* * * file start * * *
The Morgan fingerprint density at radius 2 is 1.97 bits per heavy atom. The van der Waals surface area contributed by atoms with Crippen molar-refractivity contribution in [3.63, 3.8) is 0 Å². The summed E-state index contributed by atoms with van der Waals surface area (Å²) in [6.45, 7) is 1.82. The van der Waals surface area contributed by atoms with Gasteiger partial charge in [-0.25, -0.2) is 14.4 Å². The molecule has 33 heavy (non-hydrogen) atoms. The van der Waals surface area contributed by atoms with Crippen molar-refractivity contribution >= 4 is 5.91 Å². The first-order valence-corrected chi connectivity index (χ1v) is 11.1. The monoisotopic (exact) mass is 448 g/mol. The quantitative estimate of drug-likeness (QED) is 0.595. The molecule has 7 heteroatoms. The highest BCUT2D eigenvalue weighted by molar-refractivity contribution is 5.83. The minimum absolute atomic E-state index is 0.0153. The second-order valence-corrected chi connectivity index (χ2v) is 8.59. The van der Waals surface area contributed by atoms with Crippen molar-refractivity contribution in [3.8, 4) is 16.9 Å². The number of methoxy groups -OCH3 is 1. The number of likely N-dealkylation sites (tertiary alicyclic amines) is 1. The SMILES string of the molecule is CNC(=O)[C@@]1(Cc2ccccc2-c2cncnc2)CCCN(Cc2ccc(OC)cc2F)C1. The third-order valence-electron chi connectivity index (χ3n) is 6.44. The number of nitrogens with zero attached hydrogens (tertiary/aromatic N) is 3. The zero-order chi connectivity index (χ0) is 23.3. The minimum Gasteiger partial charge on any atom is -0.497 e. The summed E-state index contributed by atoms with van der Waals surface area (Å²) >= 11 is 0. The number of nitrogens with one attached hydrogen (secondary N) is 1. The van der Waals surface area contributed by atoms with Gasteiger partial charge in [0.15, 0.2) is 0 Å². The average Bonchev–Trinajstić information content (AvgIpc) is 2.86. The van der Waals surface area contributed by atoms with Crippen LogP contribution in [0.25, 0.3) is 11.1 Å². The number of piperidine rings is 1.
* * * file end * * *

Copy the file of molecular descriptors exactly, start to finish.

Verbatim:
The Morgan fingerprint density at radius 2 is 1.97 bits per heavy atom. The van der Waals surface area contributed by atoms with Crippen molar-refractivity contribution in [3.63, 3.8) is 0 Å². The summed E-state index contributed by atoms with van der Waals surface area (Å²) in [6.45, 7) is 1.82. The van der Waals surface area contributed by atoms with Gasteiger partial charge in [-0.25, -0.2) is 14.4 Å². The molecule has 33 heavy (non-hydrogen) atoms. The van der Waals surface area contributed by atoms with Crippen molar-refractivity contribution >= 4 is 5.91 Å². The first-order valence-corrected chi connectivity index (χ1v) is 11.1. The monoisotopic (exact) mass is 448 g/mol. The quantitative estimate of drug-likeness (QED) is 0.595. The molecule has 7 heteroatoms. The highest BCUT2D eigenvalue weighted by molar-refractivity contribution is 5.83. The minimum absolute atomic E-state index is 0.0153. The second-order valence-corrected chi connectivity index (χ2v) is 8.59. The van der Waals surface area contributed by atoms with Crippen molar-refractivity contribution in [3.8, 4) is 16.9 Å². The number of methoxy groups -OCH3 is 1. The number of likely N-dealkylation sites (tertiary alicyclic amines) is 1. The SMILES string of the molecule is CNC(=O)[C@@]1(Cc2ccccc2-c2cncnc2)CCCN(Cc2ccc(OC)cc2F)C1. The third-order valence-electron chi connectivity index (χ3n) is 6.44. The number of nitrogens with zero attached hydrogens (tertiary/aromatic N) is 3. The zero-order chi connectivity index (χ0) is 23.3. The minimum Gasteiger partial charge on any atom is -0.497 e. The summed E-state index contributed by atoms with van der Waals surface area (Å²) >= 11 is 0. The number of nitrogens with one attached hydrogen (secondary N) is 1. The van der Waals surface area contributed by atoms with Gasteiger partial charge in [0.15, 0.2) is 0 Å². The average Bonchev–Trinajstić information content (AvgIpc) is 2.86. The van der Waals surface area contributed by atoms with Crippen LogP contribution in [0.25, 0.3) is 11.1 Å². The number of piperidine rings is 1.